U.S. allies in the Middle East are growing increasingly frustrated with White House policy in the region in the fight against the Islamic State.
Kurdish fighters have successfully pushed back Islamic State attempts to reclaim the Syrian border at Ebril and wrest back control over Iraq’s north-west. The Peshmerga, aided by the assistance of their Kurdish allies from Syria, forced ISIS back from the border despite U.S. officials halting expected shipments of heavy weaponry. Kurds, who have become the most effective fighting force against Islamic State militants, are beating back assaults with outdated, provisional armory that the White House has promised to replace.
Meanwhile, the Egyptian government launched a major campaign against jihadists affiliated with the Islamic State after the terrorist group struck the Sinai Peninsula with sophisticated weaponry, including Russian-made Kornet anti-tank missiles. The el-Watan Daily reported that the Islamic State assault also used mortars, anti-aircraft guns and other guided missiles. Egypt’s security and military officials say they have never seen such an attack, which targeted a minimum of six military checkpoints in the northern part of Sinai.
ISIS killed at least 50 soldiers during an attack that shocked Egypt and led to suspicions that the Islamic State is providing more than just ideological inspiration to Egypt’s jihadists. Egyptian officials acknowledged that the terrorists also took soldiers captive and seized several armored vehicles. These attacks come just two days after the assassination in Cairo of the country’s top prosecutor.
The Egyptians killed 23 ISIS militants as they went going door-to-door in an effort to rid themselves of the growing ISIS infestation, removing road mines and other explosive devices along the way. Israeli Defense Forces confirmed they have increased their military presence along the Egyptian border due to these attacks.
“The actions that we see from ISIS are nothing compared to the capabilities being built by the Iranian regime,” Prime Minister Benjamin Netanyahu said during an address on the threat of ISIS in the Sinai. “We are standing before two threats, the threat of ISIS and Iran. We don’t have to strengthen one at the expense of the other; we have to weaken both of them.”
Major General Mordechai, Coordinator of Government Activities in the Territories, noted in an interview that Israel uncovered significant evidence that implicates Hamas in the brutal attacks by the Islamic State against Egyptian security forces. Hamas military commanders were not only coordinating, but also supplying militants involved in the attacks in the Sinai.
While U.S. President Barack Obama, British Prime Minister David Cameron and Western leaders remain unprepared to meet the extreme threat around the world faces and in the region, the Kurdish Peshmerga continue to provide for their own defense. However, the latest decision to halt much-needed shipments has left allies increasingly frustrated with Washington.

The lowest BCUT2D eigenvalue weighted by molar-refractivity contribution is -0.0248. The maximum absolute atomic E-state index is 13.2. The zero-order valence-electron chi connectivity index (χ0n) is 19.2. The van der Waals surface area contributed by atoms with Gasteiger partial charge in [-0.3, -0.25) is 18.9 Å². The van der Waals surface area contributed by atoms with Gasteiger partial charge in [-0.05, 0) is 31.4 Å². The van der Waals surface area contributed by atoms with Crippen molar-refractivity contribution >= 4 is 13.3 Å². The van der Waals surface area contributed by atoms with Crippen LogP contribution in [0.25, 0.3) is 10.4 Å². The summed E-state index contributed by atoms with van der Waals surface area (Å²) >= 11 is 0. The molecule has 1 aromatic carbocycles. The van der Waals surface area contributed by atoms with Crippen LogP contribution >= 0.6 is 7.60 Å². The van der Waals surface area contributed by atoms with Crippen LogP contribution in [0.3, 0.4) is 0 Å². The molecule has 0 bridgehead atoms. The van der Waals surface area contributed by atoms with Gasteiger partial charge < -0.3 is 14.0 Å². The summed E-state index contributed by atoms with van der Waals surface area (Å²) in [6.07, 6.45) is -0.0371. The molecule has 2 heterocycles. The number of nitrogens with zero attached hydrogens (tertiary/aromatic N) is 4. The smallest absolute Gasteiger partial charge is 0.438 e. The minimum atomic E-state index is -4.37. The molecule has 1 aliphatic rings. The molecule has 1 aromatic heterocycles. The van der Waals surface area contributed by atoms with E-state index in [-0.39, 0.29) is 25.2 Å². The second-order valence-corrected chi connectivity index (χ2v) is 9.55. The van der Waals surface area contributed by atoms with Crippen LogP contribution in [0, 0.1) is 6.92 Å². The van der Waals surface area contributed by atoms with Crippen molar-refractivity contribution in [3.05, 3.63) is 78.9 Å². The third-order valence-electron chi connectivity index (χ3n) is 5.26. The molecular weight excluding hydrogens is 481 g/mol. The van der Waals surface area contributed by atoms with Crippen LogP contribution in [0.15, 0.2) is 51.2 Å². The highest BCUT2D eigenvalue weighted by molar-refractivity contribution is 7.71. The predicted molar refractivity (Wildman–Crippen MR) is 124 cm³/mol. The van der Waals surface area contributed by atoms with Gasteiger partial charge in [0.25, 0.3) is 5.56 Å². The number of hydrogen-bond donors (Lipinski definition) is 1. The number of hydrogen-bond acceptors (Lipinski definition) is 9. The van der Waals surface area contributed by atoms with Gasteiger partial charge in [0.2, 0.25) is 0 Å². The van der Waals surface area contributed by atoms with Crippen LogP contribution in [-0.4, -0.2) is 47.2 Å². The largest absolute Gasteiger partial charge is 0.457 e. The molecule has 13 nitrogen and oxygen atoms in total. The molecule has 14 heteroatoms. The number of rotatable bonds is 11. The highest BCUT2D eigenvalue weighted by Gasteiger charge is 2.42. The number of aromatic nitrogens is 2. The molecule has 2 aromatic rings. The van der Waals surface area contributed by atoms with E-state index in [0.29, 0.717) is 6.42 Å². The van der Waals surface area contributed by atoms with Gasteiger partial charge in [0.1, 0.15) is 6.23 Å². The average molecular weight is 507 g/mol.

“If the Americans and the West are not prepared to do anything serious about defeating Isil, then we will have to find new ways of dealing with the threat,” a senior Egyptian official who spoke on the condition of anonymity, said. “With Daesh [ISIS] making ground all the time we simply cannot afford to wait for Washington to wake up to the enormity of the threat we face.”
The Peshmerga and all of the Middle East are facing true dilemmas, with historic weaponry against ISIS modern U.S weaponry puts them at a disadvantage. Both the Peshmerga and the Kurds still manage to beat these terrorists back with all of their might. If President Obama and the West officials are unwilling to help then they should not interfere.
The White House is disabling its allies which is causing friction amongst the two hemispheres. Saudi Arabia, Jordan and the Gulf state observe that President Obama’s lack of a strategy and interference is hurting their advancement against these terrorists. Random airstrikes do not assist them when there is no purpose behind them.
One senior Gulf official dumbfounded by the lack of strategy from the United States, stated that limited airstrikes, half-measures and last-minute reneging of arms shipments will only prolong the inevitable defeat.
“There is simply no strategic approach. There is a lack of coordination in selecting targets, and there is no overall plan for defeating Daesh.”
The U.S. Senate voted down an amendment allowing for the U.S. to bypass what is left of the central government in Baghdad and send weapons directly to the Kurdish fighters. The vote came ahead of another brutal attack on a NATO convoy in Afghanistan that killed two people and wounded 26, including two U.S. soldiers.
Also, 11 workers from al-Miadin suffered live crucifixion and were forced to wear signs stating they were punished with seventy lashes after breaking the fast in Ramadan.